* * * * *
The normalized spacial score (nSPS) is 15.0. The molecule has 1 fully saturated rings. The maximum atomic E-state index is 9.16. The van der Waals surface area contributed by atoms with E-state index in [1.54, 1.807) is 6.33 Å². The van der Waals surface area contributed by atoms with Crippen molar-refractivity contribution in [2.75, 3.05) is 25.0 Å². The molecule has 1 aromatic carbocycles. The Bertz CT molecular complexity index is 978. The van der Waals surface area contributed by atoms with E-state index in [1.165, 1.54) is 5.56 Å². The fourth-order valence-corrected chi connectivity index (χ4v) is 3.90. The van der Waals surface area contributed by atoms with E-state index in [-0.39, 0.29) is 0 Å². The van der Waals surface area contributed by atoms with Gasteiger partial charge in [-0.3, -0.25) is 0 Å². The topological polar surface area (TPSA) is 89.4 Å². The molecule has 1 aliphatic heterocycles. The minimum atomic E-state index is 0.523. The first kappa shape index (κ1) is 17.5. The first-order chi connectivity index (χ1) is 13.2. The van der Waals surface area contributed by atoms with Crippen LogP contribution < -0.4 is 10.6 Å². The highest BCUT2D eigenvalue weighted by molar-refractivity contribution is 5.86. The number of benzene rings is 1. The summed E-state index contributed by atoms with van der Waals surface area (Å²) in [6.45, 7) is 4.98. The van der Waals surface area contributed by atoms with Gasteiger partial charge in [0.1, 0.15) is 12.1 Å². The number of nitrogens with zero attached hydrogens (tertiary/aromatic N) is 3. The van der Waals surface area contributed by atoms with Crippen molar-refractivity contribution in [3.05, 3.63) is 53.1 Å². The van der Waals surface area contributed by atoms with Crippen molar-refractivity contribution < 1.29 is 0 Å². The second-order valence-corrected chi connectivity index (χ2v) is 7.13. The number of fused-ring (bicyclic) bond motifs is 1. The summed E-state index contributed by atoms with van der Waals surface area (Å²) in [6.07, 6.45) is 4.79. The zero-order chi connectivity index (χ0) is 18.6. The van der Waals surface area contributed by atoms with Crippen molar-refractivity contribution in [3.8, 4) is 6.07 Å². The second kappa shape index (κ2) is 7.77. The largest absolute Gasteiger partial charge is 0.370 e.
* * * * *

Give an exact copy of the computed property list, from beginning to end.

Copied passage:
The normalized spacial score (nSPS) is 15.0. The molecule has 1 fully saturated rings. The maximum atomic E-state index is 9.16. The van der Waals surface area contributed by atoms with E-state index in [1.54, 1.807) is 6.33 Å². The van der Waals surface area contributed by atoms with Crippen molar-refractivity contribution in [2.75, 3.05) is 25.0 Å². The molecule has 1 aromatic carbocycles. The Bertz CT molecular complexity index is 978. The van der Waals surface area contributed by atoms with E-state index in [1.165, 1.54) is 5.56 Å². The fourth-order valence-corrected chi connectivity index (χ4v) is 3.90. The van der Waals surface area contributed by atoms with E-state index in [-0.39, 0.29) is 0 Å². The van der Waals surface area contributed by atoms with Gasteiger partial charge in [-0.3, -0.25) is 0 Å². The topological polar surface area (TPSA) is 89.4 Å². The molecule has 1 aliphatic heterocycles. The minimum atomic E-state index is 0.523. The first kappa shape index (κ1) is 17.5. The first-order chi connectivity index (χ1) is 13.2. The van der Waals surface area contributed by atoms with Crippen LogP contribution < -0.4 is 10.6 Å². The highest BCUT2D eigenvalue weighted by molar-refractivity contribution is 5.86. The number of benzene rings is 1. The summed E-state index contributed by atoms with van der Waals surface area (Å²) in [6.45, 7) is 4.98. The van der Waals surface area contributed by atoms with Gasteiger partial charge in [0.1, 0.15) is 12.1 Å². The number of nitrogens with zero attached hydrogens (tertiary/aromatic N) is 3. The van der Waals surface area contributed by atoms with Crippen molar-refractivity contribution in [3.05, 3.63) is 53.1 Å². The van der Waals surface area contributed by atoms with Crippen molar-refractivity contribution < 1.29 is 0 Å². The second-order valence-corrected chi connectivity index (χ2v) is 7.13. The number of fused-ring (bicyclic) bond motifs is 1. The summed E-state index contributed by atoms with van der Waals surface area (Å²) in [6.07, 6.45) is 4.79. The zero-order chi connectivity index (χ0) is 18.6. The van der Waals surface area contributed by atoms with Crippen molar-refractivity contribution in [3.8, 4) is 6.07 Å². The second kappa shape index (κ2) is 7.77. The largest absolute Gasteiger partial charge is 0.370 e.